I Need Something

My client, Megan, has been getting off track in the evening hours. She told me in session this week that she’s generally doing really well during the day, but ends up snacking too much in the hours between dinner and bed. I asked Megan what thought she might be having around that time, and she said, “It’s probably, ‘I need something.’” Megan admitted that it wasn’t necessarily that she was hungry in that moment (she knew that if she had already eaten all her calories then her body has had enough food), but it was her mind that was feeling unsatisfied.

Megan and I discussed what that “something” might be. I reminded Megan that a lot of dieters get off track in the evening because they’re tired and what their bodies really need is sleep. They’re feeling drained and depleted and their bodies are saying, “If you want me to stay awake, I need some energy.”  Dieters interpret that as, “I’m hungry and I need food,” but it’s not quite the same.  Megan and I decided that the first thing she would do when she had the thought “I need something,” is ask herself, “Am I feeling really tired?” If the answer is yes, then if at all possible she’ll go to bed! Megan told me that she often delays going to bed because she has more tasks to finish and she doesn’t want to forget or interrupt her momentum. I pointed out to Megan that if she goes to bed earlier, it might be possible to get up a little earlier and finish her tasks. Or she can figure out when she could feasibly get them done the next day. And I advised her to put a post-it note on her computer with her remaining tasks to ease her mind about forgetting. Megan agreed that this was a good plan and she made the following Response Card to remind her:

When I’m tired in the evening, GO TO BED! Staying up won’t help me, it will just make me want to eat. It’s worth it to interrupt my momentum and get enough sleep. Doing so will make it so much easier to be productive tomorrow and I’ll get to feel well-rested all day.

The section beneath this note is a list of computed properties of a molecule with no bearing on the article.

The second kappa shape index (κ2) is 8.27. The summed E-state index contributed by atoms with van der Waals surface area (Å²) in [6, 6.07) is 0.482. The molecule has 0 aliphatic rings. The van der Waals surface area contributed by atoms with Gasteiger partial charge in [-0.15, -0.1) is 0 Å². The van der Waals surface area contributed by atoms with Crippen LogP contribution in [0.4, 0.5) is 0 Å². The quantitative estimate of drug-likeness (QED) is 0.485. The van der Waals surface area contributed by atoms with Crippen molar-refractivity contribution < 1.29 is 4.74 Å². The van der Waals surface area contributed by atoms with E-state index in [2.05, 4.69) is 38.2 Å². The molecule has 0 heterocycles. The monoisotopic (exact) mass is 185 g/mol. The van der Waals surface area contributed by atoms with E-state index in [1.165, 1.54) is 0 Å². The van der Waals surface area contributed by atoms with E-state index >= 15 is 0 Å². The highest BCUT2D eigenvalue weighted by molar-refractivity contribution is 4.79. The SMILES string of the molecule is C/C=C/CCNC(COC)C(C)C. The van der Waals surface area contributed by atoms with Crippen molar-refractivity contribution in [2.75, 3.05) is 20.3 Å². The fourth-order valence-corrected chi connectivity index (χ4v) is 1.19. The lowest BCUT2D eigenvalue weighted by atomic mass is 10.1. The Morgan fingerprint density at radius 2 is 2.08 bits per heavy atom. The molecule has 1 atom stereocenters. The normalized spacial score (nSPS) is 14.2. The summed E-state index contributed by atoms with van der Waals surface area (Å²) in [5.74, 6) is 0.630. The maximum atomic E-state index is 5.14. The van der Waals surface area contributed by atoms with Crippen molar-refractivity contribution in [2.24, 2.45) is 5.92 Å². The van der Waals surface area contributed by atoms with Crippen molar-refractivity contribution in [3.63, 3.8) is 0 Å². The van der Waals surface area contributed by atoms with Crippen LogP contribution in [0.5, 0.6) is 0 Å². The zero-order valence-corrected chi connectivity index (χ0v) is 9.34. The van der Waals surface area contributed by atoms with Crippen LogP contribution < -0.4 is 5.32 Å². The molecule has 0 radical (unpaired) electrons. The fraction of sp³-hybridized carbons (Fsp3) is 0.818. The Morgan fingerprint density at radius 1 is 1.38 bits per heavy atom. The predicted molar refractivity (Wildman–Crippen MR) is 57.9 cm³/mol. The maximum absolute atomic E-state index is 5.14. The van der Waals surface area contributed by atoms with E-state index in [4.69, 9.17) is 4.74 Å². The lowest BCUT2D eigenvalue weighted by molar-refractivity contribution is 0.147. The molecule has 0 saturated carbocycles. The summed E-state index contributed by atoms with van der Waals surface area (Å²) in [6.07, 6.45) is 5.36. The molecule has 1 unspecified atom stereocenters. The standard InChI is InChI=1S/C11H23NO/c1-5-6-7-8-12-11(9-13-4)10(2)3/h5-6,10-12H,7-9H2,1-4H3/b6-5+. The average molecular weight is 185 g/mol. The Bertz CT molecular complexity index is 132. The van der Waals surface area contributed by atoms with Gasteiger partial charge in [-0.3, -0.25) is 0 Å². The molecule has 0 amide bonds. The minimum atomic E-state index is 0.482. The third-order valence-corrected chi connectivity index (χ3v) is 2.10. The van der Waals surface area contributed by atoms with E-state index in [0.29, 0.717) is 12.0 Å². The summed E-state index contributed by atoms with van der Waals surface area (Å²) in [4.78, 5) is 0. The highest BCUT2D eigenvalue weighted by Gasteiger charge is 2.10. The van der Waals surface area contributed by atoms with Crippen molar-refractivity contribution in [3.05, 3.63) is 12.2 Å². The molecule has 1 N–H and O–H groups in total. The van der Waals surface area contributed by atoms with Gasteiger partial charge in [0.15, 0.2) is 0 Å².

woman hula hooping

Megan and I then discussed what she would do if she had the “I need something” thought but she didn’t identify that she was feeling particularly tired. I told Megan that what she was feeling could be many things: anxiety, stress, boredom, loneliness, etc. And the good news is that since it’s not hunger that she feels in the moment, food is not the only solution. I tasked Megan with coming up with a list of 10 activities that she could do in the evening when she felt that way, and then make a Response Card reminding her of those alternatives. Megan made the following Response Card:

In the evening, when I feel like I need “something” – it’s not food that I need because it’s not hunger that I’m experiencing. Instead of eating, do one or more of the following:

  1. Take a bath
  2. Listen to music
  3. Dance around my living room
  4. Hula hoop for 5 minutes
  5. Do some light weight training
  6. Go for a walk (outside OR inside)
  7. Call a friend or my mom
  8. Read a magazine article
  9. Color in my coloring book
  10. Plan a fun activity (buy theater/movie/museum tickets, set up a walk with a friend, etc.)

With this plan and these Response Cards in place, Megan felt much more prepared to handle the “I need something” thought that week!

3 replies
  1. Iuliia
    Iuliia says:

    When I am find myself eating too much in the evening it seems that I did not have any sabotagin thoughts and any reason for this? How I can identifi the problem and to make a escape plan?


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